The angler quietly slips his boat along the shoreline, casting and retrieving a small bait a few feet off the bank. Several successive casts go unrewarded, then suddenly his limp line twitches and darts sideways. Alert to this movement, the fisherman sets the hook, then plays and lands a bluegill that's black and as big as a salad plate.
|Bedding bream gather in colonies that can number in the hundreds of fish.
He deposits this fish in his live well, then he casts back to the same spot and catches its twin. With a sense of smug satisfaction, he realizes his search is successful. A colony of bream is nesting in this cove again this year, and now his fun will be nonstop until he spooks them away.
Bream on the beds! Nothing in fishing matches this phenomenon for sure-thing action and pure, unadulterated fun. When these pugnacious fish move into the shallows and start fanning nests, they are easy marks for anglers who know their ways and the methods to catch them.
Anglers like Jim Spencer of Arkansas. Spencer grew up fishing for bream (also called bluegill) in this state's sloughs and reservoirs. He says the peak of the bedding season comes around the full moon in May, and bream continue to spawn in lessening degrees through the summer months.
"I've studied the scientific literature on these fish, and in clear lakes, they'll spawn as deep as 20 feet," Spencer states. "However, usually they nest in shallow water, no deeper than 6 feet. The more color the water has, the shallower the nests will be. In some dingy oxbows, I've found beds in 12 to 20 inches. But I'd say the average nesting depth is 2 to 3 feet deep."
Finding bedding bream can be a needle-in-a-haystack proposition, but anglers can take shortcuts to confine their search. Spencer explains, "Bream like to nest on flats, a lot of times where there's something different — brush, stumps, lily pads, etc. So this is where I start searching for a bedding area. I'll look in protected coves with the right water depth relative to its clarity. Unless the water is extremely clear, I'll hunt for beds in 6 feet or less."
Spencer says bream beds may be located in any of several ways. Sometimes anglers can see the lighter beds in dark water, like pancakes scattered across the bottom. (Polarized sunglasses are invaluable for peering below the surface.) Tiny bubbles on the water may give away the presence of bream, which are stirring up the bottom below. Some bedding areas have a peculiar odor which veteran bream fishermen can smell. Or sometimes, especially in shallow water, an angler may spot the fish darting away from an intruding boat.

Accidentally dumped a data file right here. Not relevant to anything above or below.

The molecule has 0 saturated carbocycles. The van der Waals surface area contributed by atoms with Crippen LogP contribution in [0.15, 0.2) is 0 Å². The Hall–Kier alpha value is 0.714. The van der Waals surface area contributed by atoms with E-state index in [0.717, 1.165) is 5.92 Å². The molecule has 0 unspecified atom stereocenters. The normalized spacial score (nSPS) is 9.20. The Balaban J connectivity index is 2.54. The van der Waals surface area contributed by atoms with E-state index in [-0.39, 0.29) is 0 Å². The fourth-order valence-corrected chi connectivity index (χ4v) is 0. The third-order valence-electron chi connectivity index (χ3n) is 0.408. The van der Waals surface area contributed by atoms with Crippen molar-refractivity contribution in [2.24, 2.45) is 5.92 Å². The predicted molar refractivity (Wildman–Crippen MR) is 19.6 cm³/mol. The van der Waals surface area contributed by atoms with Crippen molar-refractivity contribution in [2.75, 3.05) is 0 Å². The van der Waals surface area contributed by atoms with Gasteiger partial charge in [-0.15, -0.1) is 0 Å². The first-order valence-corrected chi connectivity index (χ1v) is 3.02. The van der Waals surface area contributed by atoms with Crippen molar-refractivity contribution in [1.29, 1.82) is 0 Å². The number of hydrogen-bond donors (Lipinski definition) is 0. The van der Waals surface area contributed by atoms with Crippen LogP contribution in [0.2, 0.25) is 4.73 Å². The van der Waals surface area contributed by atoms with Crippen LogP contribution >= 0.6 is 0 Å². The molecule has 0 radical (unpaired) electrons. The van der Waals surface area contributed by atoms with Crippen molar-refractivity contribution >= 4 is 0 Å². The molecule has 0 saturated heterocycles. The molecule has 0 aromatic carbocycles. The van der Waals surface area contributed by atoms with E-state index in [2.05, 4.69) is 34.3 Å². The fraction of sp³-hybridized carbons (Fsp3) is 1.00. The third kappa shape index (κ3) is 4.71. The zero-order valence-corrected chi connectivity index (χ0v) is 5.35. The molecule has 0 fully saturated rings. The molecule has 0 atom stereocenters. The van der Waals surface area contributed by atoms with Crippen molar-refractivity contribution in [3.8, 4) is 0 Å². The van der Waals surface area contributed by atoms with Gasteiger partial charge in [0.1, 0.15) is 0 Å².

Most times, however, an angler must find bedding areas through trial-and-error prospecting. Spencer continues, "When I find a flat that looks good, I cast around any structure — vegetation, cypress trees, logs, brush. I just keep moving and trying different spots until I start catching fish, then I stick with it until it plays out."
Spencer uses ultralight spinning tackle for bream fishing. He prefers a short rod — no longer than 5 feet—and a reel spooled with 2 pound test monofilament. He ties a #4 long shank bream hook on the end of his line, and he baits with a 2-inch section of nightcrawler, which casts better than a cricket.
This is the entirety of his rig. He uses no additional weight and no float.
|Catching bream from the beds is a fine art. Anglers who know the right tricks can catch these fish by the dozens when they are spawning in shallow water.|
Spencer's method of fishing is ultra-simple. "When my bait hits the water, I'll engage the reel, then let the worm sink and watch my line for a bite. If I don't get a taker by the time the worm hits bottom (slack comes in the line), I'll reel it in and cast somewhere else."
However, if Spencer does get a bite, he casts back to the same place a second time. If he gets another bite, he knows he's located a colony of bluegill.
"The next thing I'll do is cast 20 to 30 feet out to the side," Spencer adds. "I search for the edge of the bed so I can fish from the outside in. I don't like to work the center of a bedding area first. I think the commotion caused by hooked fish scares the other fish around them.
"So I cast progressively to the side until I don't get a bite, then I start casting back toward the bream. This way I work the outside edge first," he said. "By using this method, I can take several more fish from a bed before they spook away."
Spencer says when action on a bed slow down, he leaves it to hunt for another bed. "I'll work it the same way, then return to the first one and fish it again. Generally, if you stay off a bed for half an hour, the bream will return, and then you can have another round with them." Spencer notes that bream routinely establish beds in the same spots year after year. After a couple of seasons, an angler can line up a repertoire of bedding sites, which reduces his searching time and maximizes his catching time.
"Things really get exciting when you find a bed of big bream," Spencer concludes. "You usually get a bite as fast as you can get your line in the water. The only thing you have to watch is losing count and catching too many. Here in Arkansas, the limit is 50 per fisherman, and you can go over this number pretty fast if you don't keep up with your total."